Although, it can make coordinating recruiting classes a small nightmare. Every year BYU usually loses and gains 40 players due to graduation, those leaving on missions, those coming home from missions, and new signees.

The thing that really hurts BYU football (as much as it pains me to say it) is its honor code and its demographics. If a player wants to play at BYU, he has to pledge not to party, drink alcohol, be intimate with their girlfriends, have a beard, and drink coffee.

Not to mention, they have to take religion classes and live in a campus culture that is 99 percent LDS and much less racially diverse than the typical college campus.

This prevents BYU from competing for many elite recruits in the country. Regardless of these facts, BYU does on occasion get commitments from recruits that are complete outsiders to Mormon culture.

Jim McMahon, came and went, and in the end said, "Happiness, was seeing Provo in the rearview mirror."

Ty Detmer, on the other hand, followed a route many football players at BYU have, he joined the LDS church.

Overall, I love BYU's honor code (even if some rules are a hassle sometimes) and BYU has a big advantage when it comes to recruiting any LDS player in the country.

BYU is in an interesting position. Head coach Bronco Mendenhall has brought the program to the point where they are a bonafide lock to compete for a conference championship year in and year out and win double digit games every single year.

But there seems to be a ceiling that is tough for BYU to break though. They are consistently good, but have not exhibited true greatness by finishing in the top 10, or getting a BCS bowl berth.

The last two years, they have had so much promise, being ranked in the top 10 early in the season, only to get blown out against TCU (twice), Florida State, and Utah.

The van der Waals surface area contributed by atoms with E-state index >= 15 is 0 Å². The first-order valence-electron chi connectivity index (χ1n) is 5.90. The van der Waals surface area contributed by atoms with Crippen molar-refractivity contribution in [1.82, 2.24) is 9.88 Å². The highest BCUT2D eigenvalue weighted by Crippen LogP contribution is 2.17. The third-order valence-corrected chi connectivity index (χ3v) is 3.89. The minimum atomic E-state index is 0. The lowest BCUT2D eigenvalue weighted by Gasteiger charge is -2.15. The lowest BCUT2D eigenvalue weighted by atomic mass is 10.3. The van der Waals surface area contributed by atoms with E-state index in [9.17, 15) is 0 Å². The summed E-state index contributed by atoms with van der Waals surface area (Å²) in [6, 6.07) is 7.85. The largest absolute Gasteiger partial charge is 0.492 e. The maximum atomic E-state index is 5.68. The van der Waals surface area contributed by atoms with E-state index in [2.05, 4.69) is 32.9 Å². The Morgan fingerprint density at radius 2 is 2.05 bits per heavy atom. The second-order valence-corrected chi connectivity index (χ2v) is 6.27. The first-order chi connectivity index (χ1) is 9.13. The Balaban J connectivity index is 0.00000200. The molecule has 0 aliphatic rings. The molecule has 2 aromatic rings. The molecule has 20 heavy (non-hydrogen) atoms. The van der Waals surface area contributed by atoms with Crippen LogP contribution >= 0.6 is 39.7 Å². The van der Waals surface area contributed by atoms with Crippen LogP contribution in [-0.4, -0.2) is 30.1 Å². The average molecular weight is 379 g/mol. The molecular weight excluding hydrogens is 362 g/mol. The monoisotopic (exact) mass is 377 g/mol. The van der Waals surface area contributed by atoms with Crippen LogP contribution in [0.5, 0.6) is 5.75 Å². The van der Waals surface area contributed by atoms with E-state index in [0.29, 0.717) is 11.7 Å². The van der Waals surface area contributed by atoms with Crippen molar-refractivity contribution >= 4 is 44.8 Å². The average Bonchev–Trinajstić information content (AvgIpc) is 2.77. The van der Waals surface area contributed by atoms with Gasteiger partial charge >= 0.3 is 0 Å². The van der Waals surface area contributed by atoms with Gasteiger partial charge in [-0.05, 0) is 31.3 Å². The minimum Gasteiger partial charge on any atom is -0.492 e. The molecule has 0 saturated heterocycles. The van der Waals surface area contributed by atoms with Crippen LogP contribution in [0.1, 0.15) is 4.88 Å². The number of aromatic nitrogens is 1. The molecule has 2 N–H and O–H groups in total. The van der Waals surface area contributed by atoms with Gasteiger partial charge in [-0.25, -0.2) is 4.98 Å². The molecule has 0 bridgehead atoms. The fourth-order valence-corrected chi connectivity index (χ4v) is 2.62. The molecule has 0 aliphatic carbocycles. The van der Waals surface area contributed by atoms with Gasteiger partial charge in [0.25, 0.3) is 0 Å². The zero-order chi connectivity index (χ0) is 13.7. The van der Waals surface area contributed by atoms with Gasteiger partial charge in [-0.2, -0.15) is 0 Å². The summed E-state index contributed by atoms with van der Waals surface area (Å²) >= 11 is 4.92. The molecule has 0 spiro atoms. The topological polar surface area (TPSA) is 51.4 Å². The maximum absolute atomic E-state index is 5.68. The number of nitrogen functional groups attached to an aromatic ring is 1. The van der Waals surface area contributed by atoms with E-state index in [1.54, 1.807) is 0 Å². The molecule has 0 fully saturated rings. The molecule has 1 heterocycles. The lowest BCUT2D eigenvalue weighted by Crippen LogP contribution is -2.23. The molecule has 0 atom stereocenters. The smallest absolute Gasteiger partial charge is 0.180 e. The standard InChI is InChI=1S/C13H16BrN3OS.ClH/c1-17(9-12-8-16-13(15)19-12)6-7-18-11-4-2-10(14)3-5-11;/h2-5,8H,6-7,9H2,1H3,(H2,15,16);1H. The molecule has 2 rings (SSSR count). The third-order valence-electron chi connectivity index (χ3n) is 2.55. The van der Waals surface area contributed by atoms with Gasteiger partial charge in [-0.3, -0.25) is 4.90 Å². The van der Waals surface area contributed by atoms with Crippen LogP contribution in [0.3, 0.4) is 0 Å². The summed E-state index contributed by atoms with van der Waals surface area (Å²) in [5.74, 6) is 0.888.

If BYU wins 9-10 games every year and consistently plays top 25 football, I'm perfectly fine with that; I'd be ungrateful not to be.

But I would be lying if told you I'm not envious of Utah's two undefeated seasons, BCS bowl victories, and top five finishes in the last five years.

Because of it's LDS tie-in, BYU has a natural, very large, national fan base. BYU gets national fan support similar (although on a much smaller scale and concentrated in the West) to a religious school like Notre Dame.

BYU does have a very good recruiting class coming in this year, probably a top 25 one. Including Jake Heaps, the consensus No. 1 QB (when all the scouting services are taken into account).

If BYU's standards have a limiting effect on its athletics, that's ok. BYU's mission is not to win football games, but to bring it's students and the world closer to Jesus Christ and the university has made that very clear.

At new student orientation every year, freshman are taught not to boo opposing teams (or BYU for that matter), but to show respect. Fortunately, (or unfortunately, depending on your perspective) BYU students and fans always ignore this lesson.

There is no doubt that missions and the LDS church have had a staggering effect on BYU football and I'm inclined to say it's a tremendously positive one.